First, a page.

Deputy President’s Pilot Assaults Police Officer

GOK, Op-ed  |  02.23.16   By Politics Africa Staff

Alistair_LlewelynKenyan social media has been ablaze with the video of a pilot contracted by the Deputy President”s office assaulting a police officer.  The hashtag #DeportRutosPilot was trending on twitter.  The pilot, Alistair Llewelyn, was attempting to get the police officer, Corporal Mercy Wandera, to secure the scene.  In the background, a crowd of at least 50 onlookers had come to see something they a rarely see – a helicopter.  The confrontation turned ugly when the pilot tried to snatch the police officers phone.  He had to settle for her police baton.  She took it back and walked away, after which he follows and pushes her into the crowd.  A second male police officer emerges when the pilot decides to make a call to the boss.  The pilot originally thought to be Australian is from Timau, Kenya.  If prosecuted, he will be prosecuted in Kenya.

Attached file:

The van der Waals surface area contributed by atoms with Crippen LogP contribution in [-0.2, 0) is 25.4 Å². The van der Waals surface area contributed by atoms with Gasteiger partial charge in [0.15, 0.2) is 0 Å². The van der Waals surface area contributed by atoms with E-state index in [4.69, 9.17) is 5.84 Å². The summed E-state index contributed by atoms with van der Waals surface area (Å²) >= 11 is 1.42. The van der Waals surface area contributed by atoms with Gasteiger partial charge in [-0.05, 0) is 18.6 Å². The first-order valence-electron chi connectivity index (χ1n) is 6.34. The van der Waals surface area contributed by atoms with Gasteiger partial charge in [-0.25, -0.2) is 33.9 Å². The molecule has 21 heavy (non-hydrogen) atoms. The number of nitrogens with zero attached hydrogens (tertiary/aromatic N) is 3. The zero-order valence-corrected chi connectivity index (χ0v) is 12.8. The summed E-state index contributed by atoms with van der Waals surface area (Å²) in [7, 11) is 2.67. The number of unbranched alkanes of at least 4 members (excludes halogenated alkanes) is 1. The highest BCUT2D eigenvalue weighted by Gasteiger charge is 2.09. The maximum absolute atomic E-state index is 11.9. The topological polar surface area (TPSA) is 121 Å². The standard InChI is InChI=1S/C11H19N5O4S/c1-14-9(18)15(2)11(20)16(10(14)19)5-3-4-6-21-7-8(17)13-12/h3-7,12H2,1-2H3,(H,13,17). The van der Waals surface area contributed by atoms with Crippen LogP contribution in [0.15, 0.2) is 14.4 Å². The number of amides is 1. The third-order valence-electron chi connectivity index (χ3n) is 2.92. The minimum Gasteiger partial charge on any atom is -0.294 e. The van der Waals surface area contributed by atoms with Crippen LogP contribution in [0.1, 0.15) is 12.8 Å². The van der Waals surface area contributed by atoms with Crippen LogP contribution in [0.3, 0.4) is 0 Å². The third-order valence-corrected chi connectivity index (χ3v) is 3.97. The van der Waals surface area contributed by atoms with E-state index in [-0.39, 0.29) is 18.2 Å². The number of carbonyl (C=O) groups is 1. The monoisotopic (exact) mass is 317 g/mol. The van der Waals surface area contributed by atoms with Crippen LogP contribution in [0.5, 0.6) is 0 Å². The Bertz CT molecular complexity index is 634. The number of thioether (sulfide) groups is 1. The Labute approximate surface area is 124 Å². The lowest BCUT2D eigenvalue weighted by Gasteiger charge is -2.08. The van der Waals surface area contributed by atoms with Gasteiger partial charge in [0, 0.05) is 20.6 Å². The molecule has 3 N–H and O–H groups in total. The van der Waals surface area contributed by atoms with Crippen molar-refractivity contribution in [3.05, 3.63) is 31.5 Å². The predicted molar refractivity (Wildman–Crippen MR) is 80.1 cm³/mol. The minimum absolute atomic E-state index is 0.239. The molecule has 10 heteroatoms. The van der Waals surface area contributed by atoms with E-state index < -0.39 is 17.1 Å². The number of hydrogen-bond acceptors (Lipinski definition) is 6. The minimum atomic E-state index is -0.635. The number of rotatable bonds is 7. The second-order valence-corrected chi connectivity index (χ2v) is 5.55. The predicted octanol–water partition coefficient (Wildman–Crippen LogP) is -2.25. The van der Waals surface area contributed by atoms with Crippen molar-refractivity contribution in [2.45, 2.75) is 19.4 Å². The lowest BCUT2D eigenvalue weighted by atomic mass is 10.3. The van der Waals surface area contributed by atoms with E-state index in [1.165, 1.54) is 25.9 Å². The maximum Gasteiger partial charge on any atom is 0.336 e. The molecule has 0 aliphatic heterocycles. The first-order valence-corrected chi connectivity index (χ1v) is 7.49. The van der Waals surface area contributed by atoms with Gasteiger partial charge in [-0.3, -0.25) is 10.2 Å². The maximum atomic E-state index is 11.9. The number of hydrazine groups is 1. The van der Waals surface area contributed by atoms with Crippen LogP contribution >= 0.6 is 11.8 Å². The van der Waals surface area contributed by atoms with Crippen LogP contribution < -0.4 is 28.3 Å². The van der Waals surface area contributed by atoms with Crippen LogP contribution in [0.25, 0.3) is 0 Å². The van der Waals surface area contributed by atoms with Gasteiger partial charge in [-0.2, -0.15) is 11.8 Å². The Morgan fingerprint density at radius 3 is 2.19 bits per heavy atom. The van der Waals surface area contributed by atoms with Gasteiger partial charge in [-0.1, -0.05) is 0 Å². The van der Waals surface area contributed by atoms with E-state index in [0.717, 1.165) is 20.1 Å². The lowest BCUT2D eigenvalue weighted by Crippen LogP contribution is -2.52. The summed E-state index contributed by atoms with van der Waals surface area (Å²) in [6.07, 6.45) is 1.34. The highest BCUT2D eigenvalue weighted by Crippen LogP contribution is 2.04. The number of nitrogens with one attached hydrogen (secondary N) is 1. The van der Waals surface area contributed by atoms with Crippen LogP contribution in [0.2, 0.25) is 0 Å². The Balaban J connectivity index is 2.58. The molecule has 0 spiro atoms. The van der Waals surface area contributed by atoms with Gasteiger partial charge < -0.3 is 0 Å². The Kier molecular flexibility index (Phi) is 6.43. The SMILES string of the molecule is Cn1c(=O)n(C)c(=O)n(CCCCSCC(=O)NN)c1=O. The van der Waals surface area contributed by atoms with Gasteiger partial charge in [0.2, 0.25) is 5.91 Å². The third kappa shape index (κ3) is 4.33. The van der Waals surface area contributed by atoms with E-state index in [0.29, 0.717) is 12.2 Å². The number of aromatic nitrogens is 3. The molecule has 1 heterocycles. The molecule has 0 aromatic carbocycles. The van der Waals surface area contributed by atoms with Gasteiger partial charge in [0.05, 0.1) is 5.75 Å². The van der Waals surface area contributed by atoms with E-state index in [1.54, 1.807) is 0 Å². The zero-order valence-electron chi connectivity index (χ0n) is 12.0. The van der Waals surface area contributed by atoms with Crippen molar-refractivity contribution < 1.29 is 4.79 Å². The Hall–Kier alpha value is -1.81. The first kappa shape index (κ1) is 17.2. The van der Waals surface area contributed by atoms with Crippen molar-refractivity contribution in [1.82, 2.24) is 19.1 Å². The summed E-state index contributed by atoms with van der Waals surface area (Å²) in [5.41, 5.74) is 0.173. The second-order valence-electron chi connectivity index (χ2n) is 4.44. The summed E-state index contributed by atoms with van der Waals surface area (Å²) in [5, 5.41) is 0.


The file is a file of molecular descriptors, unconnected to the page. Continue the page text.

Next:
By all appearances, the majority of Kenyans on social media seem to side with the police officer who was assaulted.  Others believe she was incompetent and/or negligent in her duties.  The Inspector General has since launched an investigation with the public blessing of the Deputy President, William Ruto.

My question is where was the Deputy Presidents security detail?  Was there an advance security team deployed?  Was the Deputy President’s visit properly coordinated with local police?  Are these officers trained to secure scenes like this.  One thing is for sure, there was a security breach.  No one should have been allowed to come that close to the aircraft.  This at the very least should be a blot on the ability of Kenya’s security dons to protect the nations leaders.  Certainly, two local police officers with sticks shouldn’t be expected to do the job of protecting the second most powerful man in Kenya.  That is unless they are properly trained and equipped to do that.

A lot of questions need to be asked and answered to ensure this never happens again.  That being said, most Kenyans are skeptical that the pilot with be prosecuted.  This is based on a very porous justice system that tends to favor rich and politically connected Kenyans.

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